My question is then, who’s fault is this, this whole communication mess??
    Maybe it’s high time Eric to leave the ship?
    Maybe VM is not getting the proper informtaion on time?
    And at the end, why VA couldn’t simply do exactly the same what the Chinese did – order and prepaid the cars. The prepayment would help to pay the depts, salaries and maintain productio hopefully. And cars? Cars could be sold to anybody in the world. US? Europe? Russia perhaps?
    I don’t blame anybody. I’m simply being curious how this is possible that they made so many mistakes in communication in such a short period of time….
    If Saab continiue this strategy it will kill himself even having another few orders from another misterious Chinese companies.
    BTW – any idea what is the name of the company that have placed the order recently and why Saab decided not to mention it??
    Anyway – I strongly believe in happy end.
    Fingers crossed, but still hell a lot of work to be done.

    • I agree. Have these been communications mistakes or something more deceptive? I certainly understand the desire to present matters as positively as possible, but then when things don’t work out as presented it is not only embarrassing but also very frustrating and lowers confidence in Saab. I keep hearing the refrain, “we have no liquidity problem, it’s just a matter of when payments go out.” The last months have proven that statement wrong. But, today is not a day for raising those concerns. It’s a day to celebrate that Saab is still here and has the potential to grow stronger. For that I am very thankful!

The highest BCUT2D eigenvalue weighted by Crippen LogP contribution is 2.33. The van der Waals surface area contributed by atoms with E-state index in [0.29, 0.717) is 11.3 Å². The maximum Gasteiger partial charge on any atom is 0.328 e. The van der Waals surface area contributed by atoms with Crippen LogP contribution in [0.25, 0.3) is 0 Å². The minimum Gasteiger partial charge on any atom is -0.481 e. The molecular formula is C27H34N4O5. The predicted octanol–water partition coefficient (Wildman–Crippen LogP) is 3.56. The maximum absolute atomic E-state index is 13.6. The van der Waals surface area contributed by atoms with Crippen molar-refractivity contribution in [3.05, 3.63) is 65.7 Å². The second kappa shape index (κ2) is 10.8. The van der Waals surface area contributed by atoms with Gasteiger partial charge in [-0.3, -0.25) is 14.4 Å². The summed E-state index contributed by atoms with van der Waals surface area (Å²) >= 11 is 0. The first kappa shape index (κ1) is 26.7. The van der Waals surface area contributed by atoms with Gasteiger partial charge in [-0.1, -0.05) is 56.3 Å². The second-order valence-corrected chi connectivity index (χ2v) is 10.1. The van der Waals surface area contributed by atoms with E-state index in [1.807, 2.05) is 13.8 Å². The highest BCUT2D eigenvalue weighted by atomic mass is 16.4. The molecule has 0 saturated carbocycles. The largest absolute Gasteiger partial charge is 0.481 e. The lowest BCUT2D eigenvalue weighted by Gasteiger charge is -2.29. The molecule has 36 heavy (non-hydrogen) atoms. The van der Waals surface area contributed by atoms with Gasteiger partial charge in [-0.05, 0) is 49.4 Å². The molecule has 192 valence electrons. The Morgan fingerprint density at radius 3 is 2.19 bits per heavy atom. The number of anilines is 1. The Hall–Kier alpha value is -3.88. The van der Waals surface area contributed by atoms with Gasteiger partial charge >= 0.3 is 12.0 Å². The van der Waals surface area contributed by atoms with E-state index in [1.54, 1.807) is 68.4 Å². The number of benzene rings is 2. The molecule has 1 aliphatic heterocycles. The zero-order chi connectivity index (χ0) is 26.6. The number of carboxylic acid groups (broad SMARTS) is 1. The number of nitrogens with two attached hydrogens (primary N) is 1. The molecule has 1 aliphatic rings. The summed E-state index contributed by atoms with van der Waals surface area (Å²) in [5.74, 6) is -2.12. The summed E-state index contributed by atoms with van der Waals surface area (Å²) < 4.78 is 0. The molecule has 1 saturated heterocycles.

9. Good Evening from the West of England.

    I ordered TODAY my new 95 Sportwagon Aero TTiD in Carbon Grey and parchment leather interior. It’s a beautiful vehicle and I cant wait for it to be delivered ( hopefully) September.

    With 146g/km emissions , such a high spec and great looks , it’s going to turn a few heads in The Cotswolds !!